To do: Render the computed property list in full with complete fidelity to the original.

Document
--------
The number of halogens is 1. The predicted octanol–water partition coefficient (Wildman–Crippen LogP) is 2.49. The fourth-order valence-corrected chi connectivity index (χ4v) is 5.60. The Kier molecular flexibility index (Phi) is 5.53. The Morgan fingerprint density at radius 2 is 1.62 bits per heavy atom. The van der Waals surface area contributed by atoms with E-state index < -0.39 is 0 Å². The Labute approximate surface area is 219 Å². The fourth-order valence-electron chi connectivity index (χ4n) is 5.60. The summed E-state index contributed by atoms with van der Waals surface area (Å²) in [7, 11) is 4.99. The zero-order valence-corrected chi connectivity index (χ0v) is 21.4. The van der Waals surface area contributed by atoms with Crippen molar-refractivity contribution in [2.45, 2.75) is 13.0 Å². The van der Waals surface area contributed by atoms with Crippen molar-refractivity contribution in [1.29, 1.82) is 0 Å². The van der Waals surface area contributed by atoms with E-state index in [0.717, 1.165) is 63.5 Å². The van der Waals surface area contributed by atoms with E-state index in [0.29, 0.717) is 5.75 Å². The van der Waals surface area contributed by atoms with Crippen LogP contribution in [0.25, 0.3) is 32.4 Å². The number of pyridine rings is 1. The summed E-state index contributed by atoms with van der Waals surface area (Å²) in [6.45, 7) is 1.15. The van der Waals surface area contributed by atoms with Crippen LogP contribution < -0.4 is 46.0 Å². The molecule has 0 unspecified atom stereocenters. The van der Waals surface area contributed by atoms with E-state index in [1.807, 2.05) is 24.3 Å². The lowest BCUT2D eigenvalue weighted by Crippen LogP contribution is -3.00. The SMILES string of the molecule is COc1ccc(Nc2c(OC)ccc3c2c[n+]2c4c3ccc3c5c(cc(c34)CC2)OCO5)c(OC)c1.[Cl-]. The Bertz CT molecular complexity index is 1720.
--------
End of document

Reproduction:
The number of halogens is 1. The predicted octanol–water partition coefficient (Wildman–Crippen LogP) is 2.49. The fourth-order valence-corrected chi connectivity index (χ4v) is 5.60. The Kier molecular flexibility index (Phi) is 5.53. The Morgan fingerprint density at radius 2 is 1.62 bits per heavy atom. The van der Waals surface area contributed by atoms with E-state index < -0.39 is 0 Å². The Labute approximate surface area is 219 Å². The fourth-order valence-electron chi connectivity index (χ4n) is 5.60. The summed E-state index contributed by atoms with van der Waals surface area (Å²) in [7, 11) is 4.99. The zero-order valence-corrected chi connectivity index (χ0v) is 21.4. The van der Waals surface area contributed by atoms with Crippen molar-refractivity contribution in [2.45, 2.75) is 13.0 Å². The van der Waals surface area contributed by atoms with Crippen molar-refractivity contribution in [1.29, 1.82) is 0 Å². The van der Waals surface area contributed by atoms with E-state index in [0.717, 1.165) is 63.5 Å². The van der Waals surface area contributed by atoms with E-state index in [0.29, 0.717) is 5.75 Å². The van der Waals surface area contributed by atoms with Crippen LogP contribution in [0.25, 0.3) is 32.4 Å². The number of pyridine rings is 1. The summed E-state index contributed by atoms with van der Waals surface area (Å²) in [6.45, 7) is 1.15. The van der Waals surface area contributed by atoms with Crippen LogP contribution < -0.4 is 46.0 Å². The molecule has 0 unspecified atom stereocenters. The van der Waals surface area contributed by atoms with E-state index in [1.807, 2.05) is 24.3 Å². The lowest BCUT2D eigenvalue weighted by Crippen LogP contribution is -3.00. The SMILES string of the molecule is COc1ccc(Nc2c(OC)ccc3c2c[n+]2c4c3ccc3c5c(cc(c34)CC2)OCO5)c(OC)c1.[Cl-]. The Bertz CT molecular complexity index is 1720.